On Boxing Day (or St. Stephens's day in the Republic of Ireland), many of the shops had reopened and Belfast was a madhouse! People everywhere. And no wonder, Boxing Day sales are much like the after Christmas sales (or even Black Friday) sales in the US. Unfortunately, many of the tourist attractions were still closed, so we explored a little bit of Belfast by foot. One bonus, I was able to pick up a couple things that I can't get in Germany (they had Reese's peanut butter cups! I forgot how good those things are!) for fairly cheap. But, it rained all day, which normally wouldn't have been much of a problem. Unfortunately though, I had a down coat, which isn't the most waterproof of outerwear and I also discovered that the boots I was wearing (and the only shoes I brought with me), had a crack in the sole, meaning my feet got wet. Thank God for wool socks! We also discovered Aaron's shoes were cracked too. Bit of a bummer seeing as how they are a good brand (Keen), mine are less than a year (and were already replaced once under warranty for the same issue) and Aaron's are less than 6 months old. Hopefully, Keen stands behind their product.
The next day, we got up early and headed to the Titanic experience. I mean, since the Titanic was built in Belfast, it felt appropriate to see where. The museum opened at 10, and we got there early to make sure we were one of the first groups in. The first thing they do before you enter is take you picture in front of a green screen to put into different Titanic themed backgrounds afterwards. Too bad I wore a green sweater that was the same color as the green screen - my whole torso was invisible!
The exhibit begins with explaining the history of Belfast in the late 1800s - early 1900s. They discuss the linen industry, the history of shipbuilding in the city, the political climate of Northern Ireland, and give you a glimpse into life as a Belfast citizen. You are then guided through the construction of bigger and bigger ships, and finally the design of the Olympic Class ships such as Titanic. They even have a little Disney-esque ride that takes you through hull construction. This ride covers everything from the rolling of the hull plates, the bending of beams, and finally the grueling conditions of the riveters. The way they used to install rivets is crazy - two people pounding red hot rivets, with one on the other side holding it in place. I can't imagine how tiring, or how loud, that job would be. In fact, many of the riveters did go deaf from the pounding. It also wasn't uncommon for workers to be crushed to death, or die from some other cause, while on the job. Workplace safety wasn't as big of an issue back then as it is today, apparently.
You then continued through the launching and fitting out of the ship. There were a couple of mock rooms set up, one from first class and one from third class, along with examples of the furnishings used throughout the ship, and even a scale model of the ship that was close to 20 feet long. They also had many beautiful pieces of White Star Line china on display, which would be awesome to have in the collection. And then, it continued through the sinking. There were survivor accounts, transcripts from the distress calls sent by the Titanic, and descriptions from those that came to her aid (unfortunately much too late). It was really quite moving. After this exhibit, there was an exhibit on the outcomes of the sinking - lifeboat capacity, lifeboat drills, etc. - to ensure that another tragedy of this magnitude never occurred again (and in fact, it hasn't). The final exhibit was a short video from the wreck of the Titanic, showing its condition and some artifacts, and talking about how it was discovered. There was also a small part showing the multitude of wrecks in Irish waters, most within recreation dive limits, and legal to dive. We tried in earnest to find somewhere to dive (click here and here for more information about sites in Ireland). I contacted Andy at I Are Diver to get some dive shop recommendations and I talked with Aquaholics for a while, but the seas were far too rough to dive (11 meter swells? No thank you!). And as a result, this whole section just frustrated me since diving wasn't an option. However, it did make us realize that we HAVE to return when the weather is better to dive. As a matter of fact, we are already looking into when the best time would be for a dive trip to Ireland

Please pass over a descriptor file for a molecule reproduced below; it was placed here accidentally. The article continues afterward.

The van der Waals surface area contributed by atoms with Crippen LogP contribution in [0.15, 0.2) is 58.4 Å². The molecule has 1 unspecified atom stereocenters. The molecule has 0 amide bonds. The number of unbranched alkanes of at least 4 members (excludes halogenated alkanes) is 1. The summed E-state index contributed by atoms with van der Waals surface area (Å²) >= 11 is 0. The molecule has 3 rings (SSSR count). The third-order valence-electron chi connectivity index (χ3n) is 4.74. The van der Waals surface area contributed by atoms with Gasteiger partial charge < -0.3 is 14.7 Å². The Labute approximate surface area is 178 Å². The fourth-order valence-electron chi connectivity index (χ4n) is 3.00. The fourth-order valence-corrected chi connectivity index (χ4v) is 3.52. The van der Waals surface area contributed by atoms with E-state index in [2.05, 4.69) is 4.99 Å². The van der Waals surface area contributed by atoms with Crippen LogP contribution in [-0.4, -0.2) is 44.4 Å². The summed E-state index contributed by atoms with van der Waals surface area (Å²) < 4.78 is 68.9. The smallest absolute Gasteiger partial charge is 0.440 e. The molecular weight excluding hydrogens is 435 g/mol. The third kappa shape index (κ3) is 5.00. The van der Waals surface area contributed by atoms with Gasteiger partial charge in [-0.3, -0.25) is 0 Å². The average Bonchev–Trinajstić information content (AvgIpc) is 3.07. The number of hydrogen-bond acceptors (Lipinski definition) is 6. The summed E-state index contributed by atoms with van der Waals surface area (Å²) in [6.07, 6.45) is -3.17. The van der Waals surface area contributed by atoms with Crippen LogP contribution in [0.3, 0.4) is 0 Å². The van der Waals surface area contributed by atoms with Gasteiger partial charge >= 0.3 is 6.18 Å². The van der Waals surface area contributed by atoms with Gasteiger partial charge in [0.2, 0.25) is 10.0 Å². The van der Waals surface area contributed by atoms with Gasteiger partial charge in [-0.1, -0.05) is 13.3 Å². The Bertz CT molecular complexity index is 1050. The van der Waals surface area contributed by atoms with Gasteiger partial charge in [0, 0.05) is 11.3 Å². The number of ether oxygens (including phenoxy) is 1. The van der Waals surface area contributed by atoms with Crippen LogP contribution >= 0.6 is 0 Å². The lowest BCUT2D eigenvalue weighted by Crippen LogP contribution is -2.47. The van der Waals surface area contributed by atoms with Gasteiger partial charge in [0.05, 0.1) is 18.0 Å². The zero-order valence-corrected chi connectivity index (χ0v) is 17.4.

Side note, if you want to dive in Ireland with us, drop us a line and we will keep you in the loop on how the planning is going!
After we finished up at the Titanic museum, we headed over to the SS Nomadic. She is the last remaining White Star Line ship. She was used as a ferry to to bring passengers to the larger ships where deep water ports did not exist. We then tried to find the dry dock the Titanic was built in, but unfortunately, it was more difficult than anticipated to locate. We were hungry, and we needed to get on the road to our next stop, so we didn't waste too much time trying to find it. Plus, it was cold outside that day. Right around 32 F, damp, and windy, but it was sunny, so I guess that's a bonus. After a quick lunch, and picking up some Shoe Goo in skate shop to try to fix our leaky shoes, we were on our way to the western side of Ireland, Castlebar!
The drive was long, and had it been during the day, I'm sure it would have been beautiful. Alas, being so far north (north of the 54th parallel), it gets dark pretty early. That night we stayed at a little charming B&B called The Connaught Inn. The hosts were awesome and the food was amazing! They had a band playing that night and Smithwick's on tap, which meant it was going to be a good night.
The next day, we were on to the Cliffs of Moher and Limerick. Check back in a few days to read about it and see some awesome pictures Aaron was able to get!
Click though the gallery below to see some more pictures from the Titanic experience.
- Meghan -